MDLive banks $50M equity investment to scale up telehealth services

MDLive's recent $50 million funding will be used primarily for the ongoing strategic expansion of the telehealth company's virtual primary care digital health platform. (MDLive)

On the heels of Teladoc's blockbuster deal and Amwell's planned initial public offering, MDLive also is riding the wave of investor interest in virtual care.

The telehealth company closed a $50 million crossover equity investment led by Sixth Street Growth, the growth investing arm of global firm Sixth Street. In a separate deal, MDLive also raised $25 million in debt expansion from other investors.

The $50 million funding will be used primarily for the ongoing strategic expansion of the telehealth company's virtual primary care digital health platform, MDLive said. The company also will be launching supporting products and services for its 45 million members.

The company, which launched in 2009, has raised $174 million to date, according to Crunchbase. MDLive's existing investors include Cigna Ventures, Health Care Service Corporation, Health Velocity Capital, Novo Holdings, Industry Ventures, Sentara Healthcare, Sutter Health, Heritage Group and Bedford Funding.

The company's growth has been accelerated by the COVID-19 pandemic. Following five consecutive years of over 45% visit growth, in the first half of 2020, MDLive's virtual visits grew by more than 95%. Total bookings were up by more than 300% in the first half of the year, the company reported.

RELATED: Primary care is ripe for disruption. Here are the players trying to shake up the market

There has been rising demand for behavioral health virtual visits, up more than 500%, MDLive said. Dermatology virtual visits increased 350%, and medical care visits grew 80%.

The company also added more providers to its network, now totaling over 2,000 clinicians. Despite the surge in visit volume, MDLive's wait times for healthcare visits have remained under 20 minutes and averaged only 7.7 minutes in July.        

"As the demand for MDLive's offerings has reached all-time highs, we remain focused on the expansion of a single, proven technology platform with the flexibility to integrate with devices and the capacity to leverage AI and ingest vast volumes of data necessary for proactive and preemptive care," said Charles Jones, MDLive's chairman and CEO.

MDLive's platform has the potential to reduce the cost of care by helping patients access care earlier and directing them to cost-effective providers and laboratory services, according to Jones.

As the U.S. physician shortage continues to grow and the large baby boomer population ages and puts pressure on the healthcare system, telehealth companies are helping to meet the demand for healthcare services, Jones said.

RELATED: Telehealth leader Teladoc to buy Livongo in $18.5B deal

MDLive also will focus on improving the experience for providers with technology capabilities to automate certain tasks and the use of artificial intelligence to give clinicians real-time information at the point of care.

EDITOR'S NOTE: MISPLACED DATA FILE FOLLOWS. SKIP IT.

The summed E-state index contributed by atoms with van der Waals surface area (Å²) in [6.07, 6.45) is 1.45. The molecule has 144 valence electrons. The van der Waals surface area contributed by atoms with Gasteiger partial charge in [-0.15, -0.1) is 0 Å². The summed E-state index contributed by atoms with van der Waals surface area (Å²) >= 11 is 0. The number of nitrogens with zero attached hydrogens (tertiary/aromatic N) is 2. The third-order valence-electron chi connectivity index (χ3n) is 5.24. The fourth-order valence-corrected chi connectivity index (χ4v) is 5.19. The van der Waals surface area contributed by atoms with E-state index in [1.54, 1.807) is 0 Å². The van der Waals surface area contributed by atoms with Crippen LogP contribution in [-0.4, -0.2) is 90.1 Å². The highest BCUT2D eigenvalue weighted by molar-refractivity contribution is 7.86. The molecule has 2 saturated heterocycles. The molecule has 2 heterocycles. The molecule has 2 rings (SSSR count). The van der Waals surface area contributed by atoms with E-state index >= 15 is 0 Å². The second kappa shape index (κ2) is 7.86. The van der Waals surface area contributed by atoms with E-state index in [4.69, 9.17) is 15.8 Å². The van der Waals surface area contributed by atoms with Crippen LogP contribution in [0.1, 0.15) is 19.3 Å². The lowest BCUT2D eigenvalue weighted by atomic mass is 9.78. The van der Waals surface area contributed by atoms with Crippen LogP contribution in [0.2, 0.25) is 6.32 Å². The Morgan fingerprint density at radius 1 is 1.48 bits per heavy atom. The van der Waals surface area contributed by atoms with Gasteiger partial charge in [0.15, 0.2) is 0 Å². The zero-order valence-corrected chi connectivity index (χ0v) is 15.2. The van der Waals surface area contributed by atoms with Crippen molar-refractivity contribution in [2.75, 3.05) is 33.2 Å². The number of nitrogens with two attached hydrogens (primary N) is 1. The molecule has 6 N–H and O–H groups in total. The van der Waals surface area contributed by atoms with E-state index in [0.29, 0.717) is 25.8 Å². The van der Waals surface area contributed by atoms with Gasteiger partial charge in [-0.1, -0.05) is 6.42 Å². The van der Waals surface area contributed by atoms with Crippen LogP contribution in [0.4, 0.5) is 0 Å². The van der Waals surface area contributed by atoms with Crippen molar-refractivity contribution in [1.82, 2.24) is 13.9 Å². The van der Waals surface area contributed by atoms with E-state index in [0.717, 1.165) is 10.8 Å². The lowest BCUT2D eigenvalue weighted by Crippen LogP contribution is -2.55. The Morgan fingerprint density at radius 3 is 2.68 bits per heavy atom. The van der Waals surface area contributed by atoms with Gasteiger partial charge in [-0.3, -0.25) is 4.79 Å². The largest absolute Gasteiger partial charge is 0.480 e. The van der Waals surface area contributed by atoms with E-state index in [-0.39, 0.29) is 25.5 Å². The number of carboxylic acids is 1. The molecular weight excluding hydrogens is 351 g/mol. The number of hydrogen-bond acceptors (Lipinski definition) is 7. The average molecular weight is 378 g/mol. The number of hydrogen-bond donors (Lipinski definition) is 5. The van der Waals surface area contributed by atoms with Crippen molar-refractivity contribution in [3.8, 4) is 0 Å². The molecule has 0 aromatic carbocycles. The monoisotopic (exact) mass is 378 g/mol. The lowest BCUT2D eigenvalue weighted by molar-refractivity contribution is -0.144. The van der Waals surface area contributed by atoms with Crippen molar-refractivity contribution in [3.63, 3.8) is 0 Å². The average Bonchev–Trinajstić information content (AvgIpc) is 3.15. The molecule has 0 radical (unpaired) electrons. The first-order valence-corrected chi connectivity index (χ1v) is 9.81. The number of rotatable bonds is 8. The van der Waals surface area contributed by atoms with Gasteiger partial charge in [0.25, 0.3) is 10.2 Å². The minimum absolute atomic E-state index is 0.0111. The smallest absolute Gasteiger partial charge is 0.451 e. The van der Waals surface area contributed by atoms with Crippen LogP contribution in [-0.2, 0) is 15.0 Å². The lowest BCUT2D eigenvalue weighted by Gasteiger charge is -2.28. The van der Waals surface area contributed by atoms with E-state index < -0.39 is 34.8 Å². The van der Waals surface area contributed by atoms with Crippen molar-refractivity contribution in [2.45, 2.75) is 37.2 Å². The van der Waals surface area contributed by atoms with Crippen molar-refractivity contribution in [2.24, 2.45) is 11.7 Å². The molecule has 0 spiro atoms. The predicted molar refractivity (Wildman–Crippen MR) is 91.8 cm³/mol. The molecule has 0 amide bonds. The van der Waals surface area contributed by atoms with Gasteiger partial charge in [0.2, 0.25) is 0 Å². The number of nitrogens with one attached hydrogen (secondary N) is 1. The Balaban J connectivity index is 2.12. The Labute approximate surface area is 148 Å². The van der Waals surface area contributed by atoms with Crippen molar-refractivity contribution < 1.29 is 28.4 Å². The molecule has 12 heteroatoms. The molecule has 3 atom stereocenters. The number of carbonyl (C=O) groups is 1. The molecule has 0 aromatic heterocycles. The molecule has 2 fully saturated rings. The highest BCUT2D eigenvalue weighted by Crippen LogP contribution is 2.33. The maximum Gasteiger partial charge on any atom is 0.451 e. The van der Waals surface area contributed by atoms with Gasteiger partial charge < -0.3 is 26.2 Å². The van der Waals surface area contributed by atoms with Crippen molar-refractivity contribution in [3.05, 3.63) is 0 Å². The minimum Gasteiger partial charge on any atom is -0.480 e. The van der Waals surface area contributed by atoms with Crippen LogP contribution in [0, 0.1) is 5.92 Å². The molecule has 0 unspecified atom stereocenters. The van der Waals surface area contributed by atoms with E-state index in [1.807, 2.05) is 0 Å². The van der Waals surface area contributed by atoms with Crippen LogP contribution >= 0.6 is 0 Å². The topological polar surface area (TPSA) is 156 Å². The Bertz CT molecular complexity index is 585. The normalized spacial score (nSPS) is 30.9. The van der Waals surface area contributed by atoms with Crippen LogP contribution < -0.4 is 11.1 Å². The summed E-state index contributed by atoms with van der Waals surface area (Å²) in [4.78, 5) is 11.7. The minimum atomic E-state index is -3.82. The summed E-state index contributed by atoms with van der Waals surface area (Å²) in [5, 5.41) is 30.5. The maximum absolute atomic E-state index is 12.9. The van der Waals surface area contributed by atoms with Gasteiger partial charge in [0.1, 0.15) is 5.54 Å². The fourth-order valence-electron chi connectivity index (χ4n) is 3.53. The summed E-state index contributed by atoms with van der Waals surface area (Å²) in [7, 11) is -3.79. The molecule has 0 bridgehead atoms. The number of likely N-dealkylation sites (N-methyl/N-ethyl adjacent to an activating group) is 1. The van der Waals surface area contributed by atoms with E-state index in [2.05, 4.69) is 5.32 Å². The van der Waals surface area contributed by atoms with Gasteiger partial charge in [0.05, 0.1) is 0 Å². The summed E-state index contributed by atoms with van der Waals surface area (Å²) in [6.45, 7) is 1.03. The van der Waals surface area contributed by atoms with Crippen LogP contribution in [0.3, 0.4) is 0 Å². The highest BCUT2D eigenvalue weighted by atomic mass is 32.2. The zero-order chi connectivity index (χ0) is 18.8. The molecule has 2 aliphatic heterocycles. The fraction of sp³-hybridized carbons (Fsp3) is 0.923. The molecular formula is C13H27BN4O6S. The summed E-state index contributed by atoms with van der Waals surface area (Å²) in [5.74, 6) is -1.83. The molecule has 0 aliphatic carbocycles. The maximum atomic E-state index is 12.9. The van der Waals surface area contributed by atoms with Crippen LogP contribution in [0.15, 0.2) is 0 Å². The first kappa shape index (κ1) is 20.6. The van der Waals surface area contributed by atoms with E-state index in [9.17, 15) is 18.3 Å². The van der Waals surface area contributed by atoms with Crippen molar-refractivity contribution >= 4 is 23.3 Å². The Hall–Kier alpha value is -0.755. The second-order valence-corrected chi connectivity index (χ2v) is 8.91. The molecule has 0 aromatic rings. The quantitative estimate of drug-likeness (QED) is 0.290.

The new financing comes as MDLive is looking to go public in early 2021, according to Stat.

Jones didn't comment on the company's plans planned IPO, but he did raise the possibility of acquisition opportunities in the future.

"This is a robust time to build out our company with technologies and opportunities may arise to do acquisitions," he said.

Following Teladoc's move to acquire Livongo for $18.5 billion, Jones said he anticipates more consolidation in the virtual care market to provide what he called "total healthcare."

RELATED: Telehealth company Amwell looks to raise up to $560M in IPO amid virtual care boom

"We organically built one platform and scaled it. We will add things on to the future, but not adding other people’s platforms, rather adding specialties and practice areas to create a unified open system platform," Jones said.

While some data suggest that telehealth visits are declining after hitting peaks in April during the COVID-19 pandemic, Jones said MDLive's virtual visits continue to grow. He anticipates organic business growth of more than 50% this year.

Health systems, hospitals and medical practices are continuing to add virtual care services, according to Jones.

"This is a stage of exploration and experimentation right now to find out what works for them. Digital technology is not about telehealth visits but total healthcare delivery and a disruptive new model," he said.

Virtual care has been a long-term theme for Sixth Street Growth's investments and MDLive continues to grow to meet the demand for remote care services.

"In an increasingly competitive sector, MDLive stands out as a scaled and differentiated enterprise technology platform providing high-quality, convenient and cost-effective care," said Michael McGinn, partner and co-head of Sixth Street Growth, in a statement.

Suggested Articles

The Trump administration has finalized a rule aimed at boosting access to home dialysis and translation for patients with end-stage renal disease.

There's a perfect storm brewing in behavioral health right now. There are opportunities opening up for innovators to help improve access to care.

Telehealth company Amwell saw its stock spike 42% in its first day of trading Thursday after raising an outsized initial public offering.